My work top is actually clean these days. Tidy. I've even reconfigured my space. Gotten rid of fabric that doesn't make me nod when I look at it. I even swept.
I've finally found a way for both machines to live next to each other, both ready to roll. I've got a couple of notes about what I may make later--stacks here and there of scrap groups and jotted dimensions of covers and such I want to pull off.
But I'm not sewing. I'm not really cutting much. I walk up the stairs, look around, find a way to make my scissors look more purposefully placed, throw a few more things on the mending pile, stay for a bit, and then walk back downstairs.
At least in this maker's heart, it is. Slow-moving, steady, quiet, hide-at-home winter.
It's a strange things--a true maker's inconveniece, a botch in the design of a maker's year--that christmastime comes in these months. Right when I want to shower my loves with scrappy goodness, I find I just sit.
Christmas would be better placed in the spring, really--or maybe in the months just after the hard-working production months of spring. But it's not.
I think often these days of Tillie Olsen, short-story writer, who over a lifetime of writing published just one slim volume of fiction and a sweet little set of shorts (Tell Me a Riddle) that I've read and re-read. And then there is the big non-fiction piece called Silences, a chronicling of the woman writer's struggle to find the spaces to Say. My friend Al gave it to me when my boys were small and I was stumbling into our writing group barely having read what the rest of the group had written (and in no way bringing a single poem myself). In it, Olsen tells the story of her writerly life with the courage of a person who sees that her shortcomings as a published writer and mother may, in fact, be shared by others--and in that way not shortcomings at all, but realities.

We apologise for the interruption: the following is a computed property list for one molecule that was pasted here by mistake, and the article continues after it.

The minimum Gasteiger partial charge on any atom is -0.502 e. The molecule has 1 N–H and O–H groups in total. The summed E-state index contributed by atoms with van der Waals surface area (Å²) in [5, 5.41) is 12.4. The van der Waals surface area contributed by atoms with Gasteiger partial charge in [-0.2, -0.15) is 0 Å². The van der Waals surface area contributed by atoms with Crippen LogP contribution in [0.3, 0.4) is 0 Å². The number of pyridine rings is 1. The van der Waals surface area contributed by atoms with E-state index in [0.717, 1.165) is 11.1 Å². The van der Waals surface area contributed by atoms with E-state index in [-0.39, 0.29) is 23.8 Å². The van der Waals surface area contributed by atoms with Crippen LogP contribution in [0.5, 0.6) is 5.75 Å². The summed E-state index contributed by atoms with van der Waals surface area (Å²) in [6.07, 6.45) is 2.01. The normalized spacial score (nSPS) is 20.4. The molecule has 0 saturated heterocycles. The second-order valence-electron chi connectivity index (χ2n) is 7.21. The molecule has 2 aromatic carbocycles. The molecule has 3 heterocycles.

She transforms her not-doing into a message of freedom. She sees the winter of her writing life and, by speaking of it, makes a sort of spring for the rest of us.
And I'm wondering today if that's how I'll do christmastime winter this time around. A note, maybe--no packages or ribbons or paper yet, a Christmas Note, for all those that I love. Something that lets winter be winter and looks out ahead to spring.